Hello, reader!

Recently, #5OnMyTBR piqued my interest. The rule is relatively simple. I just have to pick five books from my to-be-read pile that fit the week’s theme. I thought I might as well do this, considering how incredibly long my to-be-read list has become these past few years (HAHA).

This week’s theme is snow. I guess this is in keeping up with the season. Honestly, I didn’t know where to start for I can remember very few books with snow on the cover or on the title. The first books that came to mind were works of Nobel Laureates in Literature: Yasunari Kawabata’s Snow Country and Orhan Pamuk’s Snow. Unfortunately, I have already read these two books. The only other book that I can recall that is closely associated with snow is David Guterson’s Snow Falling on Cedars. Nevertheless, I managed to browse through my to-be-read list and found some books with snow on the title. I hope you enjoy my list!

5OnMyTBR is a bookish meme hosted by E. @ Local Bee Hunter’s Nook where you chose five books from your to-be-read pile that fit that week’s theme. If you’d like more info, head over to the announcement post!


The Snow Child by Eowyn Ivey

Synopsis: Alaska, 1920: a brutal place to homestead, and especially tough for recent arrivals Jack and Mabel. Childless, they are drifting apart–he breaking under the weight of the work of the farm; she crumbling from loneliness and despair. In a moment of levity during the season’s first snowfall, they build a child out of snow. The next morning the snow child is gone–but they glimpse a young, blonde-haired girl running through the trees. This little girl, who calls herself Faina, seems to be a child of the woods. She hunts with a red fox at her side, skims lightly across the snow, and somehow survives alone in the Alaskan wilderness. As Jack and Mabel struggle to understand this child who could have stepped from the pages of a fairy tale, they come to love her as their own daughter. But in this beautiful, violent place things are rarely as they appear, and what they eventually learn about Faina will transform all of them. (Source: Goodreads)

The Snows of Kilimanjaro and Other Stories by Ernest Hemingway

Synopsis: The ideal introduction to the genius of Ernest Hemingway, The Snows of Kilimanjaro and Other Stories contains ten of Hemingway’s most acclaimed and popular works of short fiction. Selected from Winner Take Nothing, Men Without Women, and The Fifth Column and the First Forty-Nine Stories, this collection includes “The Killers,” the first of Hemingway’s mature stories to be accepted by an American periodical; the autobiographical “Fathers and Sons,” which alludes, for the first time in Hemingway’s career, to his father’s suicide; “The Short Happy Life of Francis Macomber,” a “brilliant fusion of personal observation, hearsay and invention,” wrote Hemingway’s biographer, Carlos Baker; and the title story itself, of which Hemingway said: “I put all the true stuff in,” with enough material, he boasted, to fill four novels. Beautiful in their simplicity, startling in their originality, and unsurpassed in their craftsmanship, the stories in this volume highlight one of America’s master storytellers at the top of his form. (Source: Goodreads)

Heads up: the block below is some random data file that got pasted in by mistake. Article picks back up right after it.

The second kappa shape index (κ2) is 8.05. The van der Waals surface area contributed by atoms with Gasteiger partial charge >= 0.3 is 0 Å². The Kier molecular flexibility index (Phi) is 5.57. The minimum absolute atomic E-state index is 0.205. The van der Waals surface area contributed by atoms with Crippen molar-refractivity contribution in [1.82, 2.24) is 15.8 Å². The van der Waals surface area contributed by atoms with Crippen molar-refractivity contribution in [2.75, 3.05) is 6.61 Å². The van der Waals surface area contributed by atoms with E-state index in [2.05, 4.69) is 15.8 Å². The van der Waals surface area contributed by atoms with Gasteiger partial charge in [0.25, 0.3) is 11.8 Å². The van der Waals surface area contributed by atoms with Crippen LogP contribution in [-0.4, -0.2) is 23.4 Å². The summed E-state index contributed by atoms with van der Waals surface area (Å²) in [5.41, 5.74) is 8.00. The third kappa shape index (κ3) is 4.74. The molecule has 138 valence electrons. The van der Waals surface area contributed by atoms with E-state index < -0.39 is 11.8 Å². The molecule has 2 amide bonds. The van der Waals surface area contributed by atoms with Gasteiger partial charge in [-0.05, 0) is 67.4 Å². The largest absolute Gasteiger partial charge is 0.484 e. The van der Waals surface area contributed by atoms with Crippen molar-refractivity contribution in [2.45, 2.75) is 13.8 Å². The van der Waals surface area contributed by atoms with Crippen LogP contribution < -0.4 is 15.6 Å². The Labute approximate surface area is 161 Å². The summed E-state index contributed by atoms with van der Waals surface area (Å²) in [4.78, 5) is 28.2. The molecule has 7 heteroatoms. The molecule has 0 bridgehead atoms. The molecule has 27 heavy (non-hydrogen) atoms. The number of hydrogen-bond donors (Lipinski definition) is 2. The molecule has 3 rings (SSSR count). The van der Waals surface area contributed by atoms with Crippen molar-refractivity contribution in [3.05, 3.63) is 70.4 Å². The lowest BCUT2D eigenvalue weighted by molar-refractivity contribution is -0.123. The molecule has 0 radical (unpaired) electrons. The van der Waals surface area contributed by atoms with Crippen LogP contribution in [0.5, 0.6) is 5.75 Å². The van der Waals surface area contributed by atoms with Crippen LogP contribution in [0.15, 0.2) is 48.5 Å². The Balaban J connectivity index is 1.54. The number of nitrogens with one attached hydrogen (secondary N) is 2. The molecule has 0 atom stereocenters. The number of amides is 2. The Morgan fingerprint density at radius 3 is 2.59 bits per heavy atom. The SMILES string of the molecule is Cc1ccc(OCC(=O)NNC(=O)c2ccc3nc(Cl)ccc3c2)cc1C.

Snow Flower and the Secret Fan by Lisa See

Synopsis: In nineteenth-century China, in a remote Hunan county, a girl named Lily, at the tender age of seven, is paired with a laotong, “old same,” in an emotional match that will last a lifetime. The laotong, Snow Flower, introduces herself by sending Lily a silk fan on which she’s painted a poem in nu shu, a unique language that Chinese women created in order to communicate in secret, away from the influence of men.

As the years pass, Lily and Snow Flower send messages on fans, compose stories on handkerchiefs, reaching out of isolation to share their hopes, dreams, and accomplishments. Together, they endure the agony of foot-binding, and reflect upon their arranged marriages, shared loneliness, and the joys and tragedies of motherhood. The two find solace, developing a bond that keeps their spirits alive. But when a misunderstanding arises, their deep friendship suddenly threatens to tear apart. (Source: Goodreads)

Spring Snow by Yukio Mishima

Synopsis: Tokyo, 1912. The closed world of the ancient aristocracy is being breached for the first time by outsiders – rich provincial families, a new and powerful political and social elite.

Kiyoaki has been raised among the elegant Ayakura family – members of the waning aristocracy – but he is not one of them. Coming of age, he is caught up in the tensions between the old and the new, and his feelings for the exquisite, spirited Satoko, observed from the sidelines by his devoted friend Honda. When Satoko is engaged to a royal prince, Kiyoaki realises the magnitude of his passion. (Source: Goodreads)

Smilla’s Sense of Snow by Peter Høeg

Synopsis: She thinks more highly of snow and ice than she does of love.  She lives in a world of numbers, science and memories–a dark, exotic stranger in a strange land.  And now Smilla Jaspersen is convinced she has uncovered a shattering crime…

It happened in the Copenhagen snow.  A six-year-old boy, a Greenlander like Smilla, fell to his death from the top of his apartment building.  While the boy’s body is still warm, the police pronounce his death an accident.  But Smilla knows her young neighbor didn’t fall from the roof on his own.  Soon she is following a path of clues as clear to her as footsteps in the snow.  For her dead neighbor, and for herself, she must embark on a harrowing journey of lies, revelation and violence that will take her back to the world of ice and snow from which she comes, where an explosive secret waits beneath the ice…. (Source: Goodreads)